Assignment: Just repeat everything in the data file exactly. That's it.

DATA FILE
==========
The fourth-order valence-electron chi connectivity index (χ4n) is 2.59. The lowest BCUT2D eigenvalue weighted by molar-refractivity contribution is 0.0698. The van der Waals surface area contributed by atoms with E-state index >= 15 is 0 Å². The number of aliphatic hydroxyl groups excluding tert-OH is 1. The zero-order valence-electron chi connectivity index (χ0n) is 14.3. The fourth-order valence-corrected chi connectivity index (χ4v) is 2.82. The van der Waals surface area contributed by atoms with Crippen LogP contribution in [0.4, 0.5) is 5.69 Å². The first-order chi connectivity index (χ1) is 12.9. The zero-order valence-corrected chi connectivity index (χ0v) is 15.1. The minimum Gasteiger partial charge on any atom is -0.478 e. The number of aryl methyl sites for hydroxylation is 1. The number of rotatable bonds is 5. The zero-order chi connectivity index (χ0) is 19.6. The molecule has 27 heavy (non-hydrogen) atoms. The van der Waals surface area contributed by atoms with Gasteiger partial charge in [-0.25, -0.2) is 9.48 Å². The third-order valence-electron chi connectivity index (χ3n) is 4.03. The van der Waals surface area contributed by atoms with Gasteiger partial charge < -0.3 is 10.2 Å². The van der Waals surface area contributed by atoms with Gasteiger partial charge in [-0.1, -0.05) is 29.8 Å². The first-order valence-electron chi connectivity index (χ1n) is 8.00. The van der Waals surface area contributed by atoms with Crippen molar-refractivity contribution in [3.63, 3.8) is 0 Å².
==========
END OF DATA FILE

The fourth-order valence-electron chi connectivity index (χ4n) is 2.59. The lowest BCUT2D eigenvalue weighted by molar-refractivity contribution is 0.0698. The van der Waals surface area contributed by atoms with E-state index >= 15 is 0 Å². The number of aliphatic hydroxyl groups excluding tert-OH is 1. The zero-order valence-electron chi connectivity index (χ0n) is 14.3. The fourth-order valence-corrected chi connectivity index (χ4v) is 2.82. The van der Waals surface area contributed by atoms with Crippen LogP contribution in [0.4, 0.5) is 5.69 Å². The first-order chi connectivity index (χ1) is 12.9. The zero-order valence-corrected chi connectivity index (χ0v) is 15.1. The minimum Gasteiger partial charge on any atom is -0.478 e. The number of aryl methyl sites for hydroxylation is 1. The number of rotatable bonds is 5. The zero-order chi connectivity index (χ0) is 19.6. The molecule has 27 heavy (non-hydrogen) atoms. The van der Waals surface area contributed by atoms with Gasteiger partial charge in [-0.25, -0.2) is 9.48 Å². The third-order valence-electron chi connectivity index (χ3n) is 4.03. The van der Waals surface area contributed by atoms with Gasteiger partial charge < -0.3 is 10.2 Å². The van der Waals surface area contributed by atoms with Gasteiger partial charge in [-0.1, -0.05) is 29.8 Å². The first-order valence-electron chi connectivity index (χ1n) is 8.00. The van der Waals surface area contributed by atoms with Crippen molar-refractivity contribution in [3.63, 3.8) is 0 Å².